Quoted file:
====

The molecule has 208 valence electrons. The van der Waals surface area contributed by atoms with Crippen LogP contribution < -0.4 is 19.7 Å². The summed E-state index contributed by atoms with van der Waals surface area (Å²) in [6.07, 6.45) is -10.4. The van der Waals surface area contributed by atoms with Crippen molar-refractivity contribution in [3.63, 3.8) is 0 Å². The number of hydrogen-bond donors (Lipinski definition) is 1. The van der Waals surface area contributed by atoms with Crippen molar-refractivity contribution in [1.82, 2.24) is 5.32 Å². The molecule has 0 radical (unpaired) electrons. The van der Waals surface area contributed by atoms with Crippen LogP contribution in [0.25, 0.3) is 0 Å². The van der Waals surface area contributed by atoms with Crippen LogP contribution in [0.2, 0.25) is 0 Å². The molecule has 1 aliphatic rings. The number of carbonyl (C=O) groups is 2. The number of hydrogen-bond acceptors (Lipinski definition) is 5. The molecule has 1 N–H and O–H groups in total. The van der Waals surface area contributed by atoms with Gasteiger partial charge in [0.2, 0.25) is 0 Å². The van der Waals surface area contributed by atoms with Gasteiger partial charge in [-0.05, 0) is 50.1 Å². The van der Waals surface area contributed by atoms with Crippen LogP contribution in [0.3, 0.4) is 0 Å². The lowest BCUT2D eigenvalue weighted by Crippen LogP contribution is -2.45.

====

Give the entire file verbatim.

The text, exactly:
The molecule has 208 valence electrons. The van der Waals surface area contributed by atoms with Crippen LogP contribution < -0.4 is 19.7 Å². The summed E-state index contributed by atoms with van der Waals surface area (Å²) in [6.07, 6.45) is -10.4. The van der Waals surface area contributed by atoms with Crippen molar-refractivity contribution in [3.63, 3.8) is 0 Å². The number of hydrogen-bond donors (Lipinski definition) is 1. The van der Waals surface area contributed by atoms with Crippen molar-refractivity contribution in [1.82, 2.24) is 5.32 Å². The molecule has 0 radical (unpaired) electrons. The van der Waals surface area contributed by atoms with Crippen LogP contribution in [0.25, 0.3) is 0 Å². The van der Waals surface area contributed by atoms with Crippen LogP contribution in [0.2, 0.25) is 0 Å². The molecule has 1 aliphatic rings. The number of carbonyl (C=O) groups is 2. The number of hydrogen-bond acceptors (Lipinski definition) is 5. The molecule has 1 N–H and O–H groups in total. The van der Waals surface area contributed by atoms with Gasteiger partial charge in [0.2, 0.25) is 0 Å². The van der Waals surface area contributed by atoms with Gasteiger partial charge in [-0.05, 0) is 50.1 Å². The van der Waals surface area contributed by atoms with Crippen LogP contribution in [0.3, 0.4) is 0 Å². The lowest BCUT2D eigenvalue weighted by Crippen LogP contribution is -2.45.